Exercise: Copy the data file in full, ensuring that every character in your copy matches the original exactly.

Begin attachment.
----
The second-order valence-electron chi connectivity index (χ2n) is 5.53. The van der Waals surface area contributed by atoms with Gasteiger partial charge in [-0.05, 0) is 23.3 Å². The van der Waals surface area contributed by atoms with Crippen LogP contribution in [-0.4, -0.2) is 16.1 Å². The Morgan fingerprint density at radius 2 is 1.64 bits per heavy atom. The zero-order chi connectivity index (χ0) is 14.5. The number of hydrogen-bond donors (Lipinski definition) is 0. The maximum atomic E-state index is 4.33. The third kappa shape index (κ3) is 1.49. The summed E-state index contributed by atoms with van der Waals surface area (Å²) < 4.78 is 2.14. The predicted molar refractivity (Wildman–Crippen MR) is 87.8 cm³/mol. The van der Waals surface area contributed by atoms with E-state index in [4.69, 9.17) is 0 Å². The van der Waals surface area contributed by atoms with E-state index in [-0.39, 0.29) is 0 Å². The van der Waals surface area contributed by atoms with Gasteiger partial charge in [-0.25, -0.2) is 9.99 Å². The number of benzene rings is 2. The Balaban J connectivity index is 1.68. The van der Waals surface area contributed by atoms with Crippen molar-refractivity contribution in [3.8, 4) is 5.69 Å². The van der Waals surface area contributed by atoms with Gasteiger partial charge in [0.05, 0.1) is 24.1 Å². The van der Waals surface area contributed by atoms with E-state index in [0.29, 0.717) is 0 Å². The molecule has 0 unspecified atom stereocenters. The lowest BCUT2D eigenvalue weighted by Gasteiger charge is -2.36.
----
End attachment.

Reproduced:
The second-order valence-electron chi connectivity index (χ2n) is 5.53. The van der Waals surface area contributed by atoms with Gasteiger partial charge in [-0.05, 0) is 23.3 Å². The van der Waals surface area contributed by atoms with Crippen LogP contribution in [-0.4, -0.2) is 16.1 Å². The Morgan fingerprint density at radius 2 is 1.64 bits per heavy atom. The zero-order chi connectivity index (χ0) is 14.5. The number of hydrogen-bond donors (Lipinski definition) is 0. The maximum atomic E-state index is 4.33. The third kappa shape index (κ3) is 1.49. The summed E-state index contributed by atoms with van der Waals surface area (Å²) < 4.78 is 2.14. The predicted molar refractivity (Wildman–Crippen MR) is 87.8 cm³/mol. The van der Waals surface area contributed by atoms with E-state index in [4.69, 9.17) is 0 Å². The van der Waals surface area contributed by atoms with E-state index in [-0.39, 0.29) is 0 Å². The van der Waals surface area contributed by atoms with Gasteiger partial charge in [-0.25, -0.2) is 9.99 Å². The number of benzene rings is 2. The Balaban J connectivity index is 1.68. The van der Waals surface area contributed by atoms with Crippen molar-refractivity contribution in [3.8, 4) is 5.69 Å². The van der Waals surface area contributed by atoms with Gasteiger partial charge in [0.05, 0.1) is 24.1 Å². The van der Waals surface area contributed by atoms with E-state index in [0.29, 0.717) is 0 Å². The molecule has 0 unspecified atom stereocenters. The lowest BCUT2D eigenvalue weighted by Gasteiger charge is -2.36.